“He’s a rockstar”



A young baby wears glasses and stands, holding a metal frame to support his walking.
A young Blake with his specialised walker.

Husband and wife Justin and Rosie Willaton first met in 1997 while working at a NAB branch together.

“It was fate,” said Rosie. “I was asked to choose if I wanted the Lead Teller role at the North Melbourne or Richmond branch, and I chose North Melbourne.”

Twenty-five years later, they have three children, including their 19-year-old son Blake.

When Blake was eight months-old Rosie and Justin took him to the specialist for a check-up.

“We could see he wasn’t ticking some of those developmental milestones – he wouldn’t roll over or try to pull himself up or walk,” Justin said.

Blake was diagnosed with cerebral palsy, a developmental disability that affects children’s ability to control their movements.

“I remember the day like it was yesterday. Doctors told us he would never walk,” Rosie said.

Rosie and Justin, who have worked at NAB for 28 and 32 years respectively, saw NAB colleagues rally around them.

“We were devastated but we were surrounded by our work family. The first thing they said was ‘We’ve got this. We’ll do everything we need to do to make sure that Blake gets the best support,” Rosie said.

The support we’ve had from our colleagues through that whole journey has been amazing.

“They helped us fund a specialised walker and seat for his early intervention centre. Never say never to Blake, he can walk up to 200 metres unaided and we can’t catch him!”

Since then, Justin, Rosie and Blake have all worked to raise awareness and support for people with special needs.

“Cerebral palsy affects people in different ways. For Blake, it’s affected his mobility, his sight and his intellectual ability. But cerebral palsy can also be someone who just has a limp, or someone who is severely disadvantaged and in a wheelchair. We’re one of the lucky ones,” Rosie said.

A family stands together posing for a photo, smiling at the camera.
Blake (pictured second from right), with his mum Rosie and dad Justin at his side, and brothers, at his school debutante.

This month, Rosie and Justin will be participating in STEPtember, a virtual challenge that encourages people to take 10,000 steps per day, while raising funds for people living with cerebral palsy.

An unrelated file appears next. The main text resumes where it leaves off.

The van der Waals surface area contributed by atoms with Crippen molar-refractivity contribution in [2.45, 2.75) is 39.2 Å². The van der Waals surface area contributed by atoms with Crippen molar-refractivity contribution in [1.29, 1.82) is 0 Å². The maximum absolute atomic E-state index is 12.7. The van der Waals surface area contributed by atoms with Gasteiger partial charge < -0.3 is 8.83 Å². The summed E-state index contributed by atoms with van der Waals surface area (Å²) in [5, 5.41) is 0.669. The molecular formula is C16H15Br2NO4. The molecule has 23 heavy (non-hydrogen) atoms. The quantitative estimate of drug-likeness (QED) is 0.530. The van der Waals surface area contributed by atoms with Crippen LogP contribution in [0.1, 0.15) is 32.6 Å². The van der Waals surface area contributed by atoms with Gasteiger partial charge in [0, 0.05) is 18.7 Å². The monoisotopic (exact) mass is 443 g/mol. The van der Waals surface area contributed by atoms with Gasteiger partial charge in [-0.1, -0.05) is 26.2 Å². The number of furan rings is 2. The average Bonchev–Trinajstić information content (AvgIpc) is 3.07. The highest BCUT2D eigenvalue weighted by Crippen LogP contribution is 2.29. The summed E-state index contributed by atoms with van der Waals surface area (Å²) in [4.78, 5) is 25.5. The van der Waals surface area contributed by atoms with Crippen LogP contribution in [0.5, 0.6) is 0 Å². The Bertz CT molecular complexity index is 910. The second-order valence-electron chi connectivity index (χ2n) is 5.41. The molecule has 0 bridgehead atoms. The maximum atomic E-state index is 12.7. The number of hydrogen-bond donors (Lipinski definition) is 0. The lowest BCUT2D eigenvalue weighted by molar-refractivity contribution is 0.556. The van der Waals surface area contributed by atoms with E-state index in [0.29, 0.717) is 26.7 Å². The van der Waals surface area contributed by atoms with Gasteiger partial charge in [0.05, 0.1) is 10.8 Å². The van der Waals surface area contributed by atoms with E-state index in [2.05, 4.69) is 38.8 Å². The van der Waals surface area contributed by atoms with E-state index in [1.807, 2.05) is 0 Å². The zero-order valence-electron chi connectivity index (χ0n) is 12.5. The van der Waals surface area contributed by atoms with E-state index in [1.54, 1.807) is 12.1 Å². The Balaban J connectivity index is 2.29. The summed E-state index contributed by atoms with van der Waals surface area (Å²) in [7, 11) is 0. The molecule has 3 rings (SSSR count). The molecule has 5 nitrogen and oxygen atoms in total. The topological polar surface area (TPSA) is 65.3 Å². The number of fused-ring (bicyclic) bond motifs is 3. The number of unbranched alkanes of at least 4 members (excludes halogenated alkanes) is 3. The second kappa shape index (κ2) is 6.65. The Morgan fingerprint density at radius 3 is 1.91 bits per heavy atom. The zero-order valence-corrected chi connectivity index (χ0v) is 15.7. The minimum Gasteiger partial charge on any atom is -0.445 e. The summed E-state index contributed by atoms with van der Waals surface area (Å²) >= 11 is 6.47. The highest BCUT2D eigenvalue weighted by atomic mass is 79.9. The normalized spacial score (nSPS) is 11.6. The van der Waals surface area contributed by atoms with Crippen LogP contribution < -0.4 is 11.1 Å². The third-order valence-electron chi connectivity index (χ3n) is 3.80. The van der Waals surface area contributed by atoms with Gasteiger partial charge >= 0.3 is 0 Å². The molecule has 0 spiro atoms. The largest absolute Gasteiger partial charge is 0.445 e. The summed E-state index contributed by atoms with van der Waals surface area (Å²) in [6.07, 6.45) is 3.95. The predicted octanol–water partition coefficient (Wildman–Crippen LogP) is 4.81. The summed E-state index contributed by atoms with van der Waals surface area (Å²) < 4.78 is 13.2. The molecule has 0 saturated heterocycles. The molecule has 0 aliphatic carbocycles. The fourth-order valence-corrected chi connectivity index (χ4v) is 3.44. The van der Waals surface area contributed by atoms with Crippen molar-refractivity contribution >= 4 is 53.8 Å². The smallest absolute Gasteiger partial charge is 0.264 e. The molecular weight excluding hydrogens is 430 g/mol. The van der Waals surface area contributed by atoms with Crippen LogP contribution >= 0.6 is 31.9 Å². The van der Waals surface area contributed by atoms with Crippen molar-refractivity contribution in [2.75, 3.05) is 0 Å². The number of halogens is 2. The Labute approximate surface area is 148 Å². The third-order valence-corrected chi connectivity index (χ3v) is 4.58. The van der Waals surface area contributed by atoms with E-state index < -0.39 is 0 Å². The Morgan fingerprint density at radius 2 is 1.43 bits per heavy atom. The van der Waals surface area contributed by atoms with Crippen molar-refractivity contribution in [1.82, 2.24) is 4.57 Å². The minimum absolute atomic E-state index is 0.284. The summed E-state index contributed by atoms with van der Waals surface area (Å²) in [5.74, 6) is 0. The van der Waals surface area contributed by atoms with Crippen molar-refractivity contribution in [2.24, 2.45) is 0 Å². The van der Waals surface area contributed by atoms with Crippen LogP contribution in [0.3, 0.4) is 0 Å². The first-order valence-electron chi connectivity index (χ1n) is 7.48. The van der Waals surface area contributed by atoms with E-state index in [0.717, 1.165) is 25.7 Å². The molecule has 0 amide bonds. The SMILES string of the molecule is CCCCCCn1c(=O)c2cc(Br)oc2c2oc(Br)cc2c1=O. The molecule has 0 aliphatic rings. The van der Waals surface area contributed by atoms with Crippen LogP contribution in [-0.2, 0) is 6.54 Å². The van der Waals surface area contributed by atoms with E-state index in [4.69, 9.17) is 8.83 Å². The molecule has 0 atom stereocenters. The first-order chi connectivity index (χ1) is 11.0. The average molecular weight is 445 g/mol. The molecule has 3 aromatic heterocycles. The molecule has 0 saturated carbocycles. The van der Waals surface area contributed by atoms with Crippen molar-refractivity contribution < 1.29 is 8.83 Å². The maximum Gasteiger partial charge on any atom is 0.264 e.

“With STEPtember, you can’t underestimate the impact that you can have on someone’s life. Even a small donation, every single dollar counts,” Justin said. “With that support, people with special needs can go on as able contributors in society and live meaningful lives, that’s what it’s all about.”

That includes people like Blake, who has made a big difference advocating for people with special needs.

“He has come so far from this little happy boy to an adult that will not stop at anything to get where he wants to be – I guess we could describe him as determined!” Rosie said.

We are really proud parents!

Together, Blake and Rosie have also helped guide the development of Ambulance Victoria’s first Accessibility Action Plan, specifically to include sign language prompts in Ambulance vehicles and have paramedics know basic sign language.

For Blake, it comes back to being treated just like everyone else. “Wherever he is, there’s always somebody that knows him, so he thinks he’s a rock star. Our local community have really made him feel welcome.”

A recent highlight was completing his Debutante ball, which was filmed by ABC 7.30!

“Blake’s a complete blessing to us. We would have gone on with life and not fully understood what anyone with special needs really experienced, but he’s taught us more than what we’ve taught him,” Rosie said.

Rosie and Justin believe it all comes down to the support Blake has received.

“It’s not a fluke that this happens, it’s from all of the support he has received throughout the journey that’s helped to get him to where he is,” Justin said.

“It’s through the help of things like STEPtember and the NAB family coming together.”



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